From May to June, the distinctive Robinia pseudoacacia is easily identified by the fragrant, long clusters of creamy white flowers that dangle from its angular branches. A member of the pea family, black locust tree flowers are considered botanically “perfect,” meaning each blossom contains both stamens and carpels — male and female reproductive parts.

Native to North America, the black locust tree is now found throughout Europe and parts of Asia, having been imported for its high-value, rot-resistant wood. The profuse, creamy-white bloom clusters range from 6 to 10 inches long, with some cultivars featuring lavender or purple blossoms. Some see the tree a symbol of strength, and the flower is associated with elegance.

Black Locust
Black Locust Trees in History

The species name Robinia honors Jean Robin, the royal French gardener who first introduced the black locust to France in 1601. With their sharp thorns and feathery leaves, the trees resemble African acacias, despite being unrelated — hence the name “pseudoacacia” or false acacia. Today, it is one of the most widely cultivated hardwood trees in the world.

Black Locust

Historians speculate that the black locust may have helped America win independence in the War of 1812. British ships were constructed with oak, including the pegs joining timbers together. The American fleet used Robinia pegs, which were better able to withstand assaults from cannonballs. So, the theory goes, the robustness of the American fleet led to victory, and American independence.

Uses for Robinia Pseudoacacia

Black locust timber has a reputation for toughness and durability, and is said to be able to resist rot for up to 100 years. The density, strength, and rot resistance make this wood extremely useful, and can be found in many outdoor uses including playground structures, railroad ties, tool handles, and fence posts.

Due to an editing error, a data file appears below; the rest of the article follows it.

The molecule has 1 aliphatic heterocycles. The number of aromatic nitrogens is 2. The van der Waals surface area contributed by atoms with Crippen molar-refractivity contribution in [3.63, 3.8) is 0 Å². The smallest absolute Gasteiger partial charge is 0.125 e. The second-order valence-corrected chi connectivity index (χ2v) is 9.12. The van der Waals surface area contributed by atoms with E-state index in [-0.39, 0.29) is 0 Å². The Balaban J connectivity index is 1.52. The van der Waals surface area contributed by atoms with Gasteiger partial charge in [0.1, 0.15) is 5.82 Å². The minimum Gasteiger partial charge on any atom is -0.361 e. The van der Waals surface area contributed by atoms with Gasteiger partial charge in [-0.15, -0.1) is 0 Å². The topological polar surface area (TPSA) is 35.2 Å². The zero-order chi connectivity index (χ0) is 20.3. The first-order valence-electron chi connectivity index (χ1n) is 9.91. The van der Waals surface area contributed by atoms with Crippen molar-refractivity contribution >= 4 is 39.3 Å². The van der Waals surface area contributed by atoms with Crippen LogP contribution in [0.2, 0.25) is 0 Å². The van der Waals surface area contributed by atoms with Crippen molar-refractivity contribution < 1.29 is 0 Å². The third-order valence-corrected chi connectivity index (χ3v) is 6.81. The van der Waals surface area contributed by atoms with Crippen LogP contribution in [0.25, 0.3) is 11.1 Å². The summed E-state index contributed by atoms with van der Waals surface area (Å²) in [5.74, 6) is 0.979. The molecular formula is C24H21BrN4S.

Black Locust

Despite being known as an invasive species in the landscape, black locust is an ideal species for use in land restoration. Like all legumes, its roots fix nitrogen in depleted soils and can be used to regenerate depleted or damaged soils. Because it is extremely hardy and requires minimal maintenance, the black locust is often seen in roadside planting as well as in reclamation projects.

Black Locust

But the black locust tree has value beyond its wood: The flowers are prized for their culinary uses. Traditionally battered and fried as fritters, the blossoms can also be eaten raw as a garnish or used as a lovely addition to salads. Some creative brewers even use them to make mead. However, take note: Every other part of the black locust is toxic, from the bean pods to the leaves.

Beekeepers around the world cultivate Robinia pseudoacacia for the pale, fragrant honey that bees produce during its flowering season. In France, Hungary, and Italy, it is known and labeled as “Acacia honey” or “Robinia honey.” Aside from commercial honey production, the flowers also provide a valuable source of food for wild bee populations.

Popular Robinia Cultivars

While the most common Robinia variety is the thorny, tall version with white blossoms, there are other cultivars that are sometimes used for ornamental purposes.

Black Locust
Black Locust
Can I Grow Robinia Pseudoacacia Successfully?
Black Locust

Black locust trees are extremely easy to cultivate. The tree can be propagated through cuttings, suckers, root cuttings, or division. It can also be grown from seed, but the hard seed casing may need to be scarified before planting. The only recommended maintenance Robinia needs is the removal of aggressive suckers growing from around the base. If these are not kept under control, new saplings can develop into a dense, weedy copse of scraggly growth at ground level.

Size: 30’–80’ tall, up to 30’ wide

Hardiness: USDA Hardiness Zones 4-8

Light Duration: Full sun

Soil: Loose, well-drained soil, but is highly adaptable

Blooming Time: Mid May to early June